Friday, September 12, 2014

Weekend Historical Happenings: 9/13/14 - 9/14/14

WEEKEND HISTORICAL HAPPENINGS
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Saturday, September 13 - Byram Township, Sussex County
Waterloo Canal Heritage Day
Children Friendly

Come visit Waterloo Village between 10:00 am and 5:00 pm for a day in this historic Morris Canal town. Enjoy boat rides on the Morris Canal, Smith's Store - a furnished canal-era store with hands-on activities, blacksmithing, see the operating grist mill, guided tours of 1859 Methodist Church, the Canal Museum - with exhibits and videos, and guided walking tours of the villageAdmission is free. Waterloo Village is located at 525 Waterloo Road, Byram, NJ. For more information, call 973-292-2755 or visit www.canalsocietynj.org.

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Saturday, September 13 - Tuckerton, Ocean County
Ye Old Clamtown Antique Flea Market

On Saturday from 10:00 am - 4:00 pm, the Tuckerton Historical Society hosts its annual Ye Old Clamtown Antique Flea Market at Tip Seaman Park in Tuckerton, NJ. The flea market will feature about 100 vendors. Support the Tuckerton Historical Society as they celebrate 40 years of hosting this event. For more information, call 609-685-1528 or visit www.tuckertonhistoricalsociety.org.

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Saturday, September 13 - Mount Laurel, Burlington County
Tour Paulsdale
Children Friendly

Paulsdale is open to the public for Second Saturday Tours at 12:00 noon and 1:00 pm. Paulsdale is the birthplace of Quaker suffragist Alice Paul. Tours include a 15-minute presentation about Alice Paul's life and work and a guided tour of the first floor of the property where visitors learn about the Paul family's daily life in the house and its present day use as a girl's leadership center. Tours are $5.00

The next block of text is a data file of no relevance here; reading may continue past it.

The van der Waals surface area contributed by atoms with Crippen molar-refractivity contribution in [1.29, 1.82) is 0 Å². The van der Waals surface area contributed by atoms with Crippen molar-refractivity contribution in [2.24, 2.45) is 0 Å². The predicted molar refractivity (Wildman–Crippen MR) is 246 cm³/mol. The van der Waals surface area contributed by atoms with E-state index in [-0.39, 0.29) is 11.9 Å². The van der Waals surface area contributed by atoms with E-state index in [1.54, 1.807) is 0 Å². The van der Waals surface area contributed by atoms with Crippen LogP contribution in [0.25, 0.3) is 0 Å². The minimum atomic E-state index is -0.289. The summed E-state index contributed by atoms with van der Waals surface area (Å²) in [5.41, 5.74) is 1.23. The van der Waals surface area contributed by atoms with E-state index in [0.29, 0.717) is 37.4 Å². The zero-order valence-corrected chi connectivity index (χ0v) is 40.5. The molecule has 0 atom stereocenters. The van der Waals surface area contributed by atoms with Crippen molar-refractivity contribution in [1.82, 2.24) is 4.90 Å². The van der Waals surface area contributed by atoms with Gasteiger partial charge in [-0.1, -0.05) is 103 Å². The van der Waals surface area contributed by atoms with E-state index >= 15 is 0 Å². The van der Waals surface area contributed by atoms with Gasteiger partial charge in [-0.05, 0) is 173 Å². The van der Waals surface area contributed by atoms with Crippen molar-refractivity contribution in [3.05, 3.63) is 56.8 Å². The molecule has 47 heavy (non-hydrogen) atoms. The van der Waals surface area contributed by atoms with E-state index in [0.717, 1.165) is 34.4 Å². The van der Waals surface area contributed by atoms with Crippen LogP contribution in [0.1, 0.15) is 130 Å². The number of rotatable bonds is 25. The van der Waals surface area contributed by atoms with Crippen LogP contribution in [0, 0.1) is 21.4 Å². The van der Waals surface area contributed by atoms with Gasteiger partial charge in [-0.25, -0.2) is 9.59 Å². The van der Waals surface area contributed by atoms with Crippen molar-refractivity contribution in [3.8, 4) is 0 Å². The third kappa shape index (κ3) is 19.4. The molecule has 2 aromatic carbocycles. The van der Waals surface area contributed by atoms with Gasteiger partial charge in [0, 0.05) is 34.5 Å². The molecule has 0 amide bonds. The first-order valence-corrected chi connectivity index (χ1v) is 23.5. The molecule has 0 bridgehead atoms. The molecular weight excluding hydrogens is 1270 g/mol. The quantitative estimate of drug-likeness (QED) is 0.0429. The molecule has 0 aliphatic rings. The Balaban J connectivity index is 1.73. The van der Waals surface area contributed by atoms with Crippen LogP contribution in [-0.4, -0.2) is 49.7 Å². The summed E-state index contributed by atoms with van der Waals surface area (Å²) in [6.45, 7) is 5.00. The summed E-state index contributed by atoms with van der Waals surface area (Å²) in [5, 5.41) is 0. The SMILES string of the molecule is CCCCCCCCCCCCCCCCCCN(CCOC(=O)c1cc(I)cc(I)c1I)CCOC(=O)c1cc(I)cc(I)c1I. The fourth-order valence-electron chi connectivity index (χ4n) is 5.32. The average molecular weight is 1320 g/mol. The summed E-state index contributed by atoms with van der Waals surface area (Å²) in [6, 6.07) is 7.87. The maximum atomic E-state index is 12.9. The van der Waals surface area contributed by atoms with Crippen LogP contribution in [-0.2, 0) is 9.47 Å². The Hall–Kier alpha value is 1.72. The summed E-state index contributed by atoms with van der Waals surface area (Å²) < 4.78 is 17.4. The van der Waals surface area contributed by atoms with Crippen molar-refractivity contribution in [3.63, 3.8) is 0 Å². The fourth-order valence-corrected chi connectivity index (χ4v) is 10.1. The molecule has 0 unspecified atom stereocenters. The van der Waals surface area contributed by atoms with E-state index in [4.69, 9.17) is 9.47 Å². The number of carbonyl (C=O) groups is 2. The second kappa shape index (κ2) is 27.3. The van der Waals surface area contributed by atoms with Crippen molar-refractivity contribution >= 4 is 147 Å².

Paulsdale is located at 128 Hooton Road, Mt. Laurel. For information about group tours or future tour dates, contact the Alice Paul Institute at 856-231-1885, e-mail info@alicepaul.org, or visit www.alicepaul.org.

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Saturday, September 13 - Lambertville, Hunterdon County
New Hope-Lambertville Bridge Birthday Bash

On Saturday, the Lambertville Historical Society, along with the New Hope Historical Society and the Inn at Lambertville Station will celebrate 200 years of the New Hope-Lambertville Bridge. The original covered bridge that opened on September 12, 1814, significantly eased access to both sides of the river and has gone through several incarnations resulting in the bridge in use today. While originally constructed and run as a toll bridge by private concerns, it is now maintained by the Delaware River Joint Toll Bridge Commission.

The festivities will be held at the newly renovated Lambertville Station Inn Riverside Ballroom from 1:00 - 3:30 pm and will include photo displays, a film, and walking tours of the fascinating history of our iconic bridge (every 30 minutes beginning at 1:30 pm).

Other related activities will include historian-guided SPLASH steamboat tours ($5) on the hour and half hour between 12:00 noon and 5:00 pm and river sports exhibitions along the Delaware. For more information, call 609-397-0770 or visit www.lambertvillehistoricalsociety.org.

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Saturday, September 13 - Madison, Morris County
Family Fun Day
Children Friendly

Join the Museum of Early Trades & Crafts for a day of family fun and a craft activity on Saturday from 1:00 - 3:00 pm. Family Fun Day is held every second Saturday of the month. Advance registration recommended - call 973-377-2982 x12. Regular admission applies: museum admission is $5.00 for adults, $3.00 for seniors, students & children (ages 6 and up) and FREE for Members & children (ages 5 and under). Family maximum admission $13.00. The museum is open Tuesday - Saturday 10:00 am - 4:00 pm and Sunday 12:00 noon to 5:00 pm. The Museum of Early Trades & Crafts is located at 9 Main Street, Madison, NJ. For information, please call 973-377-2982 x10 or visit www.metc.org.

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Saturday, September 13 - Ridgewood, Bergen County
Housing Discrimination in Suburbia: A Historical Perspective